'Can you at least rule out higher taxes in the autumn statement?' ITV News Economics Editor Joel Hills asks Jeremy Hunt
The UK had the highest rate of inflation in the G7 last year, it has the highest rate of inflation in the G7 this year and we are forecast to have the highest rate of inflation in the G7 next year.
The Chancellor insists our recovery from the economic shocks triggered by the pandemic and Russia’s invasion of Ukraine is “on track” but we’re not out of the woods yet and he concedes that it will be next year at the earliest before the typical household starts to feel their living standards are improving.
The outlook for the public finances also looks challenging.
Economic growth is weak and expected to remain so in the short-term. Tax receipts look strong and borrowing has come in lower than the Office for Budget Responsibility (OBR) expected but the UK’s national debt is rising. Interest rates are above 5% and, if the markets are right, will still be above 5% in a year’s time.
The Chancellor sat down with Joel Hills at the Annual Meetings of the World Bank and International Monetary Fund in Morocco
Speaking to ITV News at the Annual Meetings of the World Bank and International Monetary Fund in Morocco, Jeremy Hunt warned that he would have to make difficult decisions in the Autumn Statement next month.
“I think it looks like the debt interest payments will be £20 to £30 billion higher this year than we predicted (in the Budget in March) because of the fact that, across the world, interest rates have been repriced upwards. So it's going to be challenging.”
The Office for Budget Responsibility has already delivered the first version of its economic and fiscal forecasts to the Treasury.
There will be further iterations to come but the chancellor is already indicating that the headroom he had to meet his self-imposed fiscal rules - of debt falling as a share of GDP in five years time - has vanished.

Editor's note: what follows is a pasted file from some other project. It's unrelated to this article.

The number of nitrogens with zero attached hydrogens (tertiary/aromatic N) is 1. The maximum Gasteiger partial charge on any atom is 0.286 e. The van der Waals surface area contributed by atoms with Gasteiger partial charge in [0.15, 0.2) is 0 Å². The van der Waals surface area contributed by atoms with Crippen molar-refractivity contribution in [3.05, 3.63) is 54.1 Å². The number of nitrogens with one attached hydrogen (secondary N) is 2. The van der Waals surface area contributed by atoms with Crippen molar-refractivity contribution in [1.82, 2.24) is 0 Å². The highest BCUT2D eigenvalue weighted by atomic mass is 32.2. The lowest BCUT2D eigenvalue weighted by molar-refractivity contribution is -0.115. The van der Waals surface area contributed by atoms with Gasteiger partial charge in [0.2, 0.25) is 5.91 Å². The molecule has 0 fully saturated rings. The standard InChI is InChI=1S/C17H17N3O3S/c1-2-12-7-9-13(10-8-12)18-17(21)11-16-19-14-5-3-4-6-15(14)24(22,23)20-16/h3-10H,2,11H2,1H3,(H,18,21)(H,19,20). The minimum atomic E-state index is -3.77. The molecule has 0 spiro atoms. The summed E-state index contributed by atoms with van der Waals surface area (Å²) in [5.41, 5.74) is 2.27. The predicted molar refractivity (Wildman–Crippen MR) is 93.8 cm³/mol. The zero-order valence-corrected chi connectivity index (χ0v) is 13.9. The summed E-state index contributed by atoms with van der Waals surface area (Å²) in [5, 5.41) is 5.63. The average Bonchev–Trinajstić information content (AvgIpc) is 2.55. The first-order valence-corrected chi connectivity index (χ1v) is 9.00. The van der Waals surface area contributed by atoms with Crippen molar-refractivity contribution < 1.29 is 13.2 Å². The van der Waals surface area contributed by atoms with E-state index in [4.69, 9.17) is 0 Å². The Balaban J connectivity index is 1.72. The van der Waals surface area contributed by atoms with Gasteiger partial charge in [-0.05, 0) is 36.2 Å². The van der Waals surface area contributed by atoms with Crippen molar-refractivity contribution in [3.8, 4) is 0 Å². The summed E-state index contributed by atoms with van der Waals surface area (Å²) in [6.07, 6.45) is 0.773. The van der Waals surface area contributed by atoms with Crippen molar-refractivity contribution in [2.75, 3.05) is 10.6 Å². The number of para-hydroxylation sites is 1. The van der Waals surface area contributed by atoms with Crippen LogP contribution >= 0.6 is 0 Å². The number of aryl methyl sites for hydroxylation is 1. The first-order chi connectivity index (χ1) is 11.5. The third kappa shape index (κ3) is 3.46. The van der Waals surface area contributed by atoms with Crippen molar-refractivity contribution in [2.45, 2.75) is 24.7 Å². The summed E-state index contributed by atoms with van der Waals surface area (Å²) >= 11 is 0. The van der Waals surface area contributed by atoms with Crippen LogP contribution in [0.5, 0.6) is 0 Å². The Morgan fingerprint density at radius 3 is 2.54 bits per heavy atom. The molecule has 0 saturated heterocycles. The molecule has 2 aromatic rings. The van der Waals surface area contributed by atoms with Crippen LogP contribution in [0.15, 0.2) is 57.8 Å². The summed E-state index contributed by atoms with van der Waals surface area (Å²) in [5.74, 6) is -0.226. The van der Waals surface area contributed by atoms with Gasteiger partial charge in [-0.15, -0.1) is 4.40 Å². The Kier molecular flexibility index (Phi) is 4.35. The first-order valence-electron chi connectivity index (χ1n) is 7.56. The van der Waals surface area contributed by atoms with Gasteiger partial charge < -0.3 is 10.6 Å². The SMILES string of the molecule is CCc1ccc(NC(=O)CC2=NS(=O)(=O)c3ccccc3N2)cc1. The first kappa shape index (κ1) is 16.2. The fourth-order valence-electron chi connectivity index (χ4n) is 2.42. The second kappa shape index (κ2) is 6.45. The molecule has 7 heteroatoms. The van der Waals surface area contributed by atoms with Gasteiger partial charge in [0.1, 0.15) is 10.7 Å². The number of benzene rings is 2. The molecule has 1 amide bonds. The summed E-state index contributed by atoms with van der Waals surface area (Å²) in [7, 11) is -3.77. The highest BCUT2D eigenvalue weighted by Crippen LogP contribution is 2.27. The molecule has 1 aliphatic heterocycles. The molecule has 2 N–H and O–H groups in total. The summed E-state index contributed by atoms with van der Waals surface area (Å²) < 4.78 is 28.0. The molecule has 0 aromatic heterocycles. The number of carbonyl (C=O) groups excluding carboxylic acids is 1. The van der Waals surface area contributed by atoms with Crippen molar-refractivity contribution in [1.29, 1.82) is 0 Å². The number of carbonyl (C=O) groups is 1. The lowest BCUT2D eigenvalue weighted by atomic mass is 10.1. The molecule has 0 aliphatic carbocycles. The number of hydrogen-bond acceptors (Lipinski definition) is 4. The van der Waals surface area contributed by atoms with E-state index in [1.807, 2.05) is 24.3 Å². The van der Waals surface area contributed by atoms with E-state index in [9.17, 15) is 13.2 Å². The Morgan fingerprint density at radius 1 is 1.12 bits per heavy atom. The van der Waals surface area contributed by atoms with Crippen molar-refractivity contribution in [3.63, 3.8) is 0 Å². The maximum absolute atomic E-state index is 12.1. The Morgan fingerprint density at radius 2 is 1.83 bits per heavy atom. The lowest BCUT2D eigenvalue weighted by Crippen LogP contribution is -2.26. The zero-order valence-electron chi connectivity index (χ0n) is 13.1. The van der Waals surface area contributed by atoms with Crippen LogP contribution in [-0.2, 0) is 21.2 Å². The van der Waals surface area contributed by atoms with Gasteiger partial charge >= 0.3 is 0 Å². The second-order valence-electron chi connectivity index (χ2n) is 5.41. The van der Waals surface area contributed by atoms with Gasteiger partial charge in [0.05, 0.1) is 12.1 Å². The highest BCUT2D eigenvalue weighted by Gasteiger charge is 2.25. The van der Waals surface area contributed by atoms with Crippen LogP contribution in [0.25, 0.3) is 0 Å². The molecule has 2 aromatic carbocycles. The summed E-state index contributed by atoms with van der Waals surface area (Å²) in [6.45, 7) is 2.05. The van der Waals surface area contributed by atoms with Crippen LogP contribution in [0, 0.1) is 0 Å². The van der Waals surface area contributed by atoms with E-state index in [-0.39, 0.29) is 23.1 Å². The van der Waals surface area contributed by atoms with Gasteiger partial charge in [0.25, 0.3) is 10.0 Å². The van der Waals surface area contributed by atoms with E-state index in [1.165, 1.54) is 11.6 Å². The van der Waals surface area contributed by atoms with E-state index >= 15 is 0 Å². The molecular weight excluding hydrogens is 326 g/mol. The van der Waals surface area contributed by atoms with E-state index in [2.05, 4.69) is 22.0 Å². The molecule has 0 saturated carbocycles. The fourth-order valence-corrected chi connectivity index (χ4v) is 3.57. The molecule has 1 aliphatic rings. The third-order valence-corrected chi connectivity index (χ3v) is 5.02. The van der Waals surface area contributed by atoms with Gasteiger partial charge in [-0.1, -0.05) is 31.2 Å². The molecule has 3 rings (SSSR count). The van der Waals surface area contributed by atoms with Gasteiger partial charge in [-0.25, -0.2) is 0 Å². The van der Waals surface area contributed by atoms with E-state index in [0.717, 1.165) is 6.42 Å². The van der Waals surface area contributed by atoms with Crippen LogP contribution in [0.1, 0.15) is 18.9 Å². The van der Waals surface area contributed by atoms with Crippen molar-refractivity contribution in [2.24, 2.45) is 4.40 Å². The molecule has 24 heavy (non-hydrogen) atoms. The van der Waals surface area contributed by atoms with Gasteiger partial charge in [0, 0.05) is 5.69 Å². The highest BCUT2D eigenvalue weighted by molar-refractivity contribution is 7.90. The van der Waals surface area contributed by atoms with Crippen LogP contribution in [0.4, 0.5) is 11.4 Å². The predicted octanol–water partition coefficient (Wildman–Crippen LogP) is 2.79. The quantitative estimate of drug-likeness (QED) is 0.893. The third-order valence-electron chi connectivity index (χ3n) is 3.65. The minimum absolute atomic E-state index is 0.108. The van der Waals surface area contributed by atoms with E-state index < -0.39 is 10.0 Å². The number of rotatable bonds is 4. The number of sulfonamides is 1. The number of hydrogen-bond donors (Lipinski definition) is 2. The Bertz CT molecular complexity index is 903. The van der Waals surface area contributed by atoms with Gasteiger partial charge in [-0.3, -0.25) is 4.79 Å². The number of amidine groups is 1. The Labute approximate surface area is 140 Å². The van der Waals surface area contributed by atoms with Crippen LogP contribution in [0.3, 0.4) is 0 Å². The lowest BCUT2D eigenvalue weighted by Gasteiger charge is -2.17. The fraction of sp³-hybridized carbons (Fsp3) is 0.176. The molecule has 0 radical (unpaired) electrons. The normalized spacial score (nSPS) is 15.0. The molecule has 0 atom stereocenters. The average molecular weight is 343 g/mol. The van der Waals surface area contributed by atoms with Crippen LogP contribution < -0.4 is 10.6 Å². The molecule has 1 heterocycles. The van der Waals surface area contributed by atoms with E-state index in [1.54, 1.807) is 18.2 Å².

In the event that there is the need for further restraint, the Chancellor is signalling that he won’t increase taxes and the focus will be on spending cuts.
“I have said very many times now that I want to reduce the tax burden, but the way to do that - there's no shortcut - we have to spend public money more efficiently”.
Pushed to rule out tax rises next month, he added: “I couldn’t have made it clearer. I don't want taxes to go up.”
The clamour within the Chancellor’s party, of course, is for tax cuts but Hunt has already said publicly these will be “virtually impossible” to deliver until the economy recovers.
Earlier this week, the IMF published its latest assessment of the state of the world economy which in many ways was encouraging.
The chancellor told ITV News he faces difficult decisions ahead of his mini budget in a few weeks' time - but what does this mean? Joel Hills explains
The IMF talks now of a “soft-landing” by which it means inflation can be brought under control without triggering a major downturn.
But the outlook for growth is weak in many countries and there’s a lot that could go wrong.
Back in January an independent review commissioned by the government urged it to “go further and faster” to harness the economic benefits of Net Zero.
Since then, the government has permitted new drilling for oil and gas in North Sea and relaxed the UK’s commitments to tackle climate change.
Yesterday, The Climate Change Committee, an independent expert body setup to advise the government, said it is “concerned“ the UK will miss its emissions reduction targets in 2030, and hasn’t seen evidence which supports the government’s reassurance that it will reach Net Zero by 2050.
This morning, the chancellor denied the UK is backsliding. “We are a leader (on Net Zero),” he insisted.
“We have reduced our emissions by more than any other country in the G20. But as we go on this journey, we also need to carry the public with us.”
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